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HPB (Oxford). 2019 Oct 19. pii: S1365-182X(19)30721-X. doi: 10.1016/j.hpb.2019.09.009. [Epub ahead of print]

Additional value of gadoxetic acid-enhanced MRI to conventional extracellular gadolinium-enhanced MRI for the surgical management of colorectal and neuroendocrine liver metastases.

Author information

1
CHU de Québec - Université Laval, 11 Côte du Palais, Quebec, G1R 2J6 QC, Canada. Electronic address: Claudya.Morin.1@ULaval.ca.
2
CHU de Québec - Université Laval, 11 Côte du Palais, Quebec, G1R 2J6 QC, Canada.
3
Foothills Medical Centre - University of Calgary, 1403 29 St NW, Calgary, T2N 2T9 Alberta, Canada.

Abstract

BACKGROUND:

Liver resection being the only potentially curative treatment for patients with liver metastasis, it is critical to select the appropriate preoperative imaging modality. The aim of this study was to assess the impact of preoperative gadoxetic acid-enhanced MRI compared to a conventional extracellular gadolinium-enhanced MRI on the surgical management of colorectal and neuroendocrine liver metastasis.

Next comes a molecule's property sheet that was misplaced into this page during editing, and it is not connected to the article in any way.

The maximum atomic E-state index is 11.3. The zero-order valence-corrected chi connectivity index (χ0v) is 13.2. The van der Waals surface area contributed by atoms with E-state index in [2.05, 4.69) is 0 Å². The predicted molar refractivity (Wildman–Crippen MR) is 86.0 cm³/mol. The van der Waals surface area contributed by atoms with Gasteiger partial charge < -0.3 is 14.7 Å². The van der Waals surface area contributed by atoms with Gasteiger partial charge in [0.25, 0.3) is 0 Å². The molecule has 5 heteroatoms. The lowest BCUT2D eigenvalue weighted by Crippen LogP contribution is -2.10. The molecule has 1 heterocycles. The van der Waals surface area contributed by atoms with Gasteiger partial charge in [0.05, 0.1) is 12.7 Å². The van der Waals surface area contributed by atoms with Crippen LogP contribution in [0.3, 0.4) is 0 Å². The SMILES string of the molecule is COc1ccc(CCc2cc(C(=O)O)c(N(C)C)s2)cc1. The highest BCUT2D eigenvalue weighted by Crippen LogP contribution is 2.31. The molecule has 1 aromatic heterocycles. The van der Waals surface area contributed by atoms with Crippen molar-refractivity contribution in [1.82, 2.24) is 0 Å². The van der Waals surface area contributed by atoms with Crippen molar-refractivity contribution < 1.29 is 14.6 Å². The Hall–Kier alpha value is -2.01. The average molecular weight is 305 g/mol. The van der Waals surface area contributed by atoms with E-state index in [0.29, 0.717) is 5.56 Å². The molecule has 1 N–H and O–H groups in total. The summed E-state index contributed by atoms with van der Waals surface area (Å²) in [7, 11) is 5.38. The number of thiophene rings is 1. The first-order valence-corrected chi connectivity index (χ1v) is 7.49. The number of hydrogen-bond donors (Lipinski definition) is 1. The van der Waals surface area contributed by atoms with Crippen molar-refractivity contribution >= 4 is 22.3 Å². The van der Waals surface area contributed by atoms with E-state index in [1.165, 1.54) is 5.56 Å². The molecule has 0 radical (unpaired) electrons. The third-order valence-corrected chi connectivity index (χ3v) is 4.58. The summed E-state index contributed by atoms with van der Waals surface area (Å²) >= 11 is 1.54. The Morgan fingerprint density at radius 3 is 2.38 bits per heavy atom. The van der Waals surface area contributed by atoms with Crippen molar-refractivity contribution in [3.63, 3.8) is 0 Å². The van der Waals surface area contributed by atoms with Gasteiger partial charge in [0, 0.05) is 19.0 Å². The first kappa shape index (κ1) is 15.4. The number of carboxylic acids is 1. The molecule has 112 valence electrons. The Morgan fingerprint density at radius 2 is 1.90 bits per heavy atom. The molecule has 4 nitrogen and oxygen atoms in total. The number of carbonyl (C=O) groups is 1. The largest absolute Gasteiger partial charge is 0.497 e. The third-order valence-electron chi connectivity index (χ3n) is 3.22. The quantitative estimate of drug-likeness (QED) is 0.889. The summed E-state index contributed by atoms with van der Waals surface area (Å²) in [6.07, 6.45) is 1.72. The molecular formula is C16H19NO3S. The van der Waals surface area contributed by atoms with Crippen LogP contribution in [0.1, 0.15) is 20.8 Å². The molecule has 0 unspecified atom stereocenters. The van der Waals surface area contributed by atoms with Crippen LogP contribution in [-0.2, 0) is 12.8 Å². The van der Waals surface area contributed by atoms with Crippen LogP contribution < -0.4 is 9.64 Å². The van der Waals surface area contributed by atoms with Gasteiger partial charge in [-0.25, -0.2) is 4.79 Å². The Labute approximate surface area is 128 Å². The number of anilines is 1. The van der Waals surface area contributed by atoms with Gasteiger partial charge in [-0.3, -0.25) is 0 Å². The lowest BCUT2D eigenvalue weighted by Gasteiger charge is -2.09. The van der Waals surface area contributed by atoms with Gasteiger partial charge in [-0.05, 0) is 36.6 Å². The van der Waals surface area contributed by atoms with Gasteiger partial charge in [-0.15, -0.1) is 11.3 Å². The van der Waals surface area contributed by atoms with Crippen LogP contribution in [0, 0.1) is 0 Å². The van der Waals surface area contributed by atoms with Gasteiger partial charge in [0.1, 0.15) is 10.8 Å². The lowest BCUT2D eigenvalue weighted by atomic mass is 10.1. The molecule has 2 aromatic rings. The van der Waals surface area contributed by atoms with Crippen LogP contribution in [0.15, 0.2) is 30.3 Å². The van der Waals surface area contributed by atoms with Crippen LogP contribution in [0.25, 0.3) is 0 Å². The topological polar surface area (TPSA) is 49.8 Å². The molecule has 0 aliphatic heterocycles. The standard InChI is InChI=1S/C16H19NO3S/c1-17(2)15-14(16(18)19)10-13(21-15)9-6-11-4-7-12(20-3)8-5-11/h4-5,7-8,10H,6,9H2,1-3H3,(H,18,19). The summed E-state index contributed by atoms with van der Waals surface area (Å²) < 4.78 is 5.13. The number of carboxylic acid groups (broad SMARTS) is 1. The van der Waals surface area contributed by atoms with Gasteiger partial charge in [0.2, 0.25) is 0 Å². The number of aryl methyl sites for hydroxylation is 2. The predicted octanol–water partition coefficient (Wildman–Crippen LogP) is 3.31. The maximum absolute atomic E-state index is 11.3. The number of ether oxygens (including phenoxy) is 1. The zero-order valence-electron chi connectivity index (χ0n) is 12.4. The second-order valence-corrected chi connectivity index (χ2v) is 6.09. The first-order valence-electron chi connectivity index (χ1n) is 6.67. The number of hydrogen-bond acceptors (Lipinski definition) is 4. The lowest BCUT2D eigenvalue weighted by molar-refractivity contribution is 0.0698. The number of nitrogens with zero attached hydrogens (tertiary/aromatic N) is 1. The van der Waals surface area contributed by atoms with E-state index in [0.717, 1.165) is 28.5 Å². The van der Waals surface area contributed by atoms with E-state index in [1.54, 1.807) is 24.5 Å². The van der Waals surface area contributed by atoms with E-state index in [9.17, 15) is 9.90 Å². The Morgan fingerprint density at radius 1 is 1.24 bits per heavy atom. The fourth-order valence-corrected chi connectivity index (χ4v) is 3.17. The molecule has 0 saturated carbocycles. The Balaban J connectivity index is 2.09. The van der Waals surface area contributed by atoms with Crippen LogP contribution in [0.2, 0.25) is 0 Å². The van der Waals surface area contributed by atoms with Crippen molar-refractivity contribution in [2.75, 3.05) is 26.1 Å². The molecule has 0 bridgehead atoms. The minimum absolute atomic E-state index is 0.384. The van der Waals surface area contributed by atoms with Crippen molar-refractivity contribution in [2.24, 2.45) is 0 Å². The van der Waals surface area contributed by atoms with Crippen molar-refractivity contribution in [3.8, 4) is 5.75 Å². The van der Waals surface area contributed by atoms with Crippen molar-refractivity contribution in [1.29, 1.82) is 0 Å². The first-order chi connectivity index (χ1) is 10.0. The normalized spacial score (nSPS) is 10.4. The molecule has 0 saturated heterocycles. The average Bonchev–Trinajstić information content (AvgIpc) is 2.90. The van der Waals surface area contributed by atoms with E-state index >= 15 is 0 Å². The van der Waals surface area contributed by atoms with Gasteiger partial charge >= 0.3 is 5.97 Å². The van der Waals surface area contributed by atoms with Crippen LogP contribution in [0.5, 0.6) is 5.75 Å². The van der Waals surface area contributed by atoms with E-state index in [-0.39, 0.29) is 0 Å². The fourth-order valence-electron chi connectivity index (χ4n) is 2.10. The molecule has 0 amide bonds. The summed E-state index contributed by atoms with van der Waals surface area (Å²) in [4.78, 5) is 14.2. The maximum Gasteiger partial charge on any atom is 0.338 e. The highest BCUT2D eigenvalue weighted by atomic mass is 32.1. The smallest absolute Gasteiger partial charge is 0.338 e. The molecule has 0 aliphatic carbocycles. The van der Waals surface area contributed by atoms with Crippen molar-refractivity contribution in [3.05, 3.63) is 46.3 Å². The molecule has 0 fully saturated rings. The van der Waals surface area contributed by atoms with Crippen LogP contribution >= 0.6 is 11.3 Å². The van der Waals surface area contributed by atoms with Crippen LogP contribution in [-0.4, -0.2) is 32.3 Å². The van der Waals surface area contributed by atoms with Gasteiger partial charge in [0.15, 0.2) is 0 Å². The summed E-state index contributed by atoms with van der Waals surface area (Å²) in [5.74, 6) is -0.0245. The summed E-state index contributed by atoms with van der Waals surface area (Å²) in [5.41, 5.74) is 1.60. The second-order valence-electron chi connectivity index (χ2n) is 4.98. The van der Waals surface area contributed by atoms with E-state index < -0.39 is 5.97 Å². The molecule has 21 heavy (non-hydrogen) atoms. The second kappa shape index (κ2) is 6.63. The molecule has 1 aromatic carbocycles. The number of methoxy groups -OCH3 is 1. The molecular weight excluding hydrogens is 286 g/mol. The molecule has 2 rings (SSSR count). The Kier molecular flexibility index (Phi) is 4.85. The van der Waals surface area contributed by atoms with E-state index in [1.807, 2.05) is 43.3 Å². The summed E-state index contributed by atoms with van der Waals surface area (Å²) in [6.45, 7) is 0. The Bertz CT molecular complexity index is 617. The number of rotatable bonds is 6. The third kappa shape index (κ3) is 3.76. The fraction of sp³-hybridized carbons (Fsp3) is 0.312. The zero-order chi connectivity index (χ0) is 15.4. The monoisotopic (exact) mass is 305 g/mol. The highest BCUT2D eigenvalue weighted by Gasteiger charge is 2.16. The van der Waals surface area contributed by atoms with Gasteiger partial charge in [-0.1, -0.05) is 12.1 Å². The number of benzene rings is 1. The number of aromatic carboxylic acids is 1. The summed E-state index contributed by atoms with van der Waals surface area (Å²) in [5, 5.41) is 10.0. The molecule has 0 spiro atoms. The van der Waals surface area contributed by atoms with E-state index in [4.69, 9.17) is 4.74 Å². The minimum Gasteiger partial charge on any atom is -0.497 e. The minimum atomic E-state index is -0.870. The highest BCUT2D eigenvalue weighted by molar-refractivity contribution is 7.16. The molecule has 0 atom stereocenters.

METHODS:

We included 110 patients who underwent both a gadoxetic acid-enhanced MRI (hepatospecific contrast) and conventional extracellular gadolinium for the evaluation of colorectal or neuroendocrine liver metastases, from January 2012 to December 2015 at the CHU de Québec - Université Laval. When the number of lesions differed, a hepatobiliary surgeon evaluated if the gadoxetic acid-enhanced MRI modified the surgical management.

RESULTS:

Gadoxetic acid-enhanced MRI found new lesions in 25 patients (22.7%), excluded lesions in 18 patients (16.4%) and identified the same number in 67 patients (60.9%). The addition of the gadoxetic acid-enhanced MRI directly altered the surgical management in 19 patients overall (17.3% (95% CI [10.73-25.65])).

CONCLUSION:

Despite the additional cost associated with gadoxetic acid-enhanced MRI compared to conventional extracellular gadolinium-enhanced MRI, the use of this contrast agent has a significant impact on the surgical management of patients with liver metastases.

PMID:
31640929
DOI:
10.1016/j.hpb.2019.09.009

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